“During that time, there was a night school for young people. Monthly fee is six Myanmar Kyat. I asked my mother to permit me to attend night school, and she agreed. However, she didn’t have the extra six Myanmar Kyat to cover my school fees. So, I had to take five to six cents from food allowances for the family and paid for the school fee. I could pay for the first one and two months but I could no longer afford afterward,” she explained how she could not afford for her education. 

Fortunately, the night school teacher noticed Dr. Kyawt Thar Sein difficulty and recognized her strong ambition and passion for her study, the teacher allowed her to study for free. 

However, obtaining something for free was not straightforward, as she had to promise her school that she would work diligently to attain a grade of A for an English subject. This commitment was the exchange offered in return for studying without payment.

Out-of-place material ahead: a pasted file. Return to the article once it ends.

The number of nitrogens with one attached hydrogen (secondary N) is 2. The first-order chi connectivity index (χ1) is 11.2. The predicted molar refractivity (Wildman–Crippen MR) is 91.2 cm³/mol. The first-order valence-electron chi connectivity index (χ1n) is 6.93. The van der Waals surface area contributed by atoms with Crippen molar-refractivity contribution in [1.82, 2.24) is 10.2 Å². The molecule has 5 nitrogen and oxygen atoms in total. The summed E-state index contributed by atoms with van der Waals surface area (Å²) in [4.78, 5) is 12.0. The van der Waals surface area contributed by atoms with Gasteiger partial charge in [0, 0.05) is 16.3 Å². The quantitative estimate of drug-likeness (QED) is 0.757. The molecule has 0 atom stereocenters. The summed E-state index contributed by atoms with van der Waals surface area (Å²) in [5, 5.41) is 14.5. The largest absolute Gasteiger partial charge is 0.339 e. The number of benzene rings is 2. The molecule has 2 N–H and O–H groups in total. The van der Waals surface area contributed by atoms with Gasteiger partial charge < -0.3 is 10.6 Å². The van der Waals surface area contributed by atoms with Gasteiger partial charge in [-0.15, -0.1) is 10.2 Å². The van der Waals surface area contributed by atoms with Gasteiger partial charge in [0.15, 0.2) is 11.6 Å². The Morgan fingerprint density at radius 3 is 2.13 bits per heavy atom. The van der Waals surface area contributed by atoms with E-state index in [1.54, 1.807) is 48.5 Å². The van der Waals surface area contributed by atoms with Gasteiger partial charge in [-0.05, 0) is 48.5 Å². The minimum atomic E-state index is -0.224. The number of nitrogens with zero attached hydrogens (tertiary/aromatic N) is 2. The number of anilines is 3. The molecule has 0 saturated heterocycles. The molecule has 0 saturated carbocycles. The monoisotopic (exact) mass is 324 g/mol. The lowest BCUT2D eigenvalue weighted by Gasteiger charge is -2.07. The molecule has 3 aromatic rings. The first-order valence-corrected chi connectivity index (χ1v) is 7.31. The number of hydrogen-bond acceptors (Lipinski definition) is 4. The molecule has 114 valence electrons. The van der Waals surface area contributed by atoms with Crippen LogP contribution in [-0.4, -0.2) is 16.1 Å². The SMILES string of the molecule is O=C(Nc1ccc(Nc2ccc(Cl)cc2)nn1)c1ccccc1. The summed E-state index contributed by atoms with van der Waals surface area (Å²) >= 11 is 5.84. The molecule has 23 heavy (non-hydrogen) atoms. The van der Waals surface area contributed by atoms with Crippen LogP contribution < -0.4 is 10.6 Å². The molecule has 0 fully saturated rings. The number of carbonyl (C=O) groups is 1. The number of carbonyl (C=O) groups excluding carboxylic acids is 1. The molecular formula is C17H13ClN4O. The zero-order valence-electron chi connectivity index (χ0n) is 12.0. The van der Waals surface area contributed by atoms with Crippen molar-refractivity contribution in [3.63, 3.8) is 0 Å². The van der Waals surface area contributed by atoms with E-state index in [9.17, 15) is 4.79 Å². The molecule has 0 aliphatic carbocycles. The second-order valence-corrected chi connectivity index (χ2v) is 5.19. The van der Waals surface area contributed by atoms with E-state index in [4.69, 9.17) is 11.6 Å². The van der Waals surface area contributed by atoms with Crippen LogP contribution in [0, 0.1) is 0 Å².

“Making this promise was not easy for me, especially considering my performance in the English subject and the requirement to achieve a grade A. But, my strong determination pushed me to overcome this challenge, and I assured my teacher that I would give my best effort,” she said with a laugh. 

Successively, Dr. Kyaew Ther Sein excelled in her tenth-grade exams, achieving grade A in English, Chemistry, and Mathematics. She went on to earn her doctorate degree in 1983.

“I was initially hesitant to check my results. I went to the notice for B list and my name was not there. So I went to check the notice for A list and found out that I had achieved a grade A for English, Math and Chemistry.  It was quite an accomplishment, especially after failing twice in my tenth-grade exams. This time, I succeeded with top grades in three subjects,” she recalled.